WooCommerce outperforms Shopify when we talk about content effectiveness. Since, Shopify isn’t a blogging platform, so supporting different content is an ability you can’t expect from Shopify, though it handles some basic SEO practices. But, with WooCommerce, it’s absolutely easy to add and edit content as well as meta information to make sure your pages enjoy better ranking.


Both WooCommerce and Shopify have their own sets of qualities. And ultimately it boils down your needs which way you should go. If you don’t like to do much customization and like simple pricing structure then Shopify is a nice option. However, if you want more control then go for WooCommerce.

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  1. Nevertheless, Magento is a global leader, thats why MageCloud works on this platform. MageCloud is new hybrid model for both merchants and developers. The most advantage of it – your store will run on your own hosting environment that is 100% cloud based, private and secured. You are able to get an access to the store, do any modifications to the code and build your business the way you want it, using number of free themes and extentions. http://www.magecloud.net/

    • WooCommerce isn’t a “global leader”? Someone needs to re-check their numbers. WooCommerce has passed Magento already in “all website counts” and are right behind Magento in top 100k, 10k, and 1k site usage counts. Won’t be long till Magento is behind WooCommerce. I’d give it one or two quarters for 100k. Maybe a year on 10k and 1k

      • I don’t say it’s not. If we are speaking about USA, I agree that WooCommerce has passed Magento, but if to compare to the worldwide figures the situation differs.

        Please check http://www.google.com/trends/explore#q=magento%2C%20woocommerce&cmpt=q&tz=
        Magento has the most feature-rich platform on the market. This requires a sophisticated codebase to accommodate the near-infinite amount of flexibility it offers. Also I’m not sure WooCommerce, by its own admission, is PCI-DSS compliant.
        After all, every platform has their own followers. And as I mentioned above, there is a new option for Magento lovers – MageCloud. It’s secured, fast and very easy to make use of and above all with the option to modify the code. I don’t know services similar to this, do you?

        • Google Trends is not a valid way to determine the usage of a platform. If a system called XCommerce was released tomorrow, and 50 million people were talking about how terrible it was, you would see 50 million in Google Trends, which has no bearing on the fact XCommerce probably has 0 users because it’s so terrible

          Instead, you need to use a system that actually calculates installs. One of the most reliable ones out there is BuiltWith, which aggregates data from Quanticast to determine users. You can then filter the data by country, industry, how large the site is, etc. http://builtwith.com/ecommerce/

          WooCommerce has already passed Magento in most of the filters possible (note BuiltWith is counting different major versions as seperate programs so you have to do WooCommerce + WooCommerce 2.2 + WooCommerce 2.3 in the pie chart). This isn’t suprising at all. WooCommerce has a much lower barrier to entry, and you can get almost any feature you can find on the Magento platform using the hundreds of addons designed for it. Also, since it’s based on WordPress, any extra features you need can be developed a tab bit easier.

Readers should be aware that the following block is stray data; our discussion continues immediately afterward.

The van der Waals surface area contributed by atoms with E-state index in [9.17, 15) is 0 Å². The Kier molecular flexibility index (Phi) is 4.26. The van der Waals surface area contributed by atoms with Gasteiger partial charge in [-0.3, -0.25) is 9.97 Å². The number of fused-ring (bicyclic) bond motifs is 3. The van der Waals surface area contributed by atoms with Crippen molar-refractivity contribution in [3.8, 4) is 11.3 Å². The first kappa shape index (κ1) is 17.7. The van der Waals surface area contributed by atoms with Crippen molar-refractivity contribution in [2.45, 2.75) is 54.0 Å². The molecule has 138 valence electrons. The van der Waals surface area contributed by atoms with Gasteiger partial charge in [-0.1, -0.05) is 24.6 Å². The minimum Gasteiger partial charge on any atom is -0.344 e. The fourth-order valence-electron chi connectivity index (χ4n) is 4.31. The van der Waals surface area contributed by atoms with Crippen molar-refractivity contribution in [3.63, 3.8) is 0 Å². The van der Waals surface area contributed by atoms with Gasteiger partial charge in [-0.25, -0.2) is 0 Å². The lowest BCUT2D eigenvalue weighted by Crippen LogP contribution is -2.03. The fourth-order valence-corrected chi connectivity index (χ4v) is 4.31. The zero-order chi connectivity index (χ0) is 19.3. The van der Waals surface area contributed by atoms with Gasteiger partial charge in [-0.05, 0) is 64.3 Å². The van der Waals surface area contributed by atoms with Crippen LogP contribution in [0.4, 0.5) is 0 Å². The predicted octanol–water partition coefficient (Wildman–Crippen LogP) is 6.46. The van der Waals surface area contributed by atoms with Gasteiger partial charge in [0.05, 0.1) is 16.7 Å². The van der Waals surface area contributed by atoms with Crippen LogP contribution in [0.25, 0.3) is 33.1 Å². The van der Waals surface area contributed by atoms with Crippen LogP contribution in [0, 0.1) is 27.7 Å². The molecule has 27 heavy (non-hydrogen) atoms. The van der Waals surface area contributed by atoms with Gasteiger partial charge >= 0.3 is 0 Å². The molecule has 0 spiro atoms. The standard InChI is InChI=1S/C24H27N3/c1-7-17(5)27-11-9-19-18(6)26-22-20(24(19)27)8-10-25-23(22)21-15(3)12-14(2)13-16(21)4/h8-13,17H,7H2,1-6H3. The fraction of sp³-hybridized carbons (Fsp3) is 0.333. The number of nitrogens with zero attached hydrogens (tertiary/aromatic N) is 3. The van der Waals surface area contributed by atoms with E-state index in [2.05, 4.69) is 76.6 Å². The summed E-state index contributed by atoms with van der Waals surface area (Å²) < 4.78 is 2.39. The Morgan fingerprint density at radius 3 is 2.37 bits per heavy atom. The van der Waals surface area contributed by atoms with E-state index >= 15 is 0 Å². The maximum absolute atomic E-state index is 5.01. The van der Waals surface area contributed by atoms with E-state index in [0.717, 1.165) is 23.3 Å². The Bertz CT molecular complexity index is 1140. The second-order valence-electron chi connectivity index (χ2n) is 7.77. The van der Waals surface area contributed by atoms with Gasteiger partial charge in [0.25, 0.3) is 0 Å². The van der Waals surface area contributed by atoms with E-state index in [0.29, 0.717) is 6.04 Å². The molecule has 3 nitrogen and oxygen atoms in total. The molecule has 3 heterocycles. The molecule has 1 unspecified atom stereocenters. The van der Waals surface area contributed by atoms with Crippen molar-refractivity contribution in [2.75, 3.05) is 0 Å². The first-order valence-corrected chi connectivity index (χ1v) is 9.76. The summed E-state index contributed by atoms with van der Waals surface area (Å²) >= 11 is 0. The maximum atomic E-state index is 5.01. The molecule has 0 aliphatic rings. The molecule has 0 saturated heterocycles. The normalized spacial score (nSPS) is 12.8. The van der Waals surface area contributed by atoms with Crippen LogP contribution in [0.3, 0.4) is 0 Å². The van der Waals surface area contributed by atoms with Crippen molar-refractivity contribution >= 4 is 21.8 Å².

Now, if you’re asking if I’ve ever seen a hosted eCommerce service before like MageCloud, the answer is yes. There’s dozens of them. There’s so many of them you can actually make categories out of them. You can use anything from Shopify to the Rainmaker platform to (if you’re using WooCommerce) one of the dozens of hosted, managed WordPress services out there. WooCommerce is PCI-DSS compliant, if you use a PCI DSS complaint hosting provider

        • The problem is what metric do you use to say that any technology is the market leader. In number of installations, WooCommerce has surpassed Magento, but if we take into account that Alexa <100K are small eCommerce site which in most cases process a few orders per day, I'd say that would position Magento as market leader.

          But comparing Magento to WooCommerce is like comparing apples and peaches. Each platform as a different target and different value proposition.

          I'd say Magento is the market leader for medium to big sized eCommerce websites and WooCommerce is the market leader for small to medium sized eCommerces.

    • lol Magento is shit, probably the worst software platform out there. It is horrendously slow and a nightmare to work with.

  2. That’s a nice article, but why not look into something more advanced? We are using http://virtocommerce.com/ – it’s open code and works both for our B2B and B2C websites, I suggest you check it out.

  3. I agree that Shopify is the best choice for beginners. They
    have a very user-friendly back-end, and are putting a lot of efforts in
    marketing Shopify as a platform for “DIY e-commerce websites”. But if
    you have 50+ products and when your business is growing, Shopify could become
    quite expensive. At that point it’s better to spend some money on the
    development of WooCommerce-powered website than continue paying 180$ per month
    to Shopify.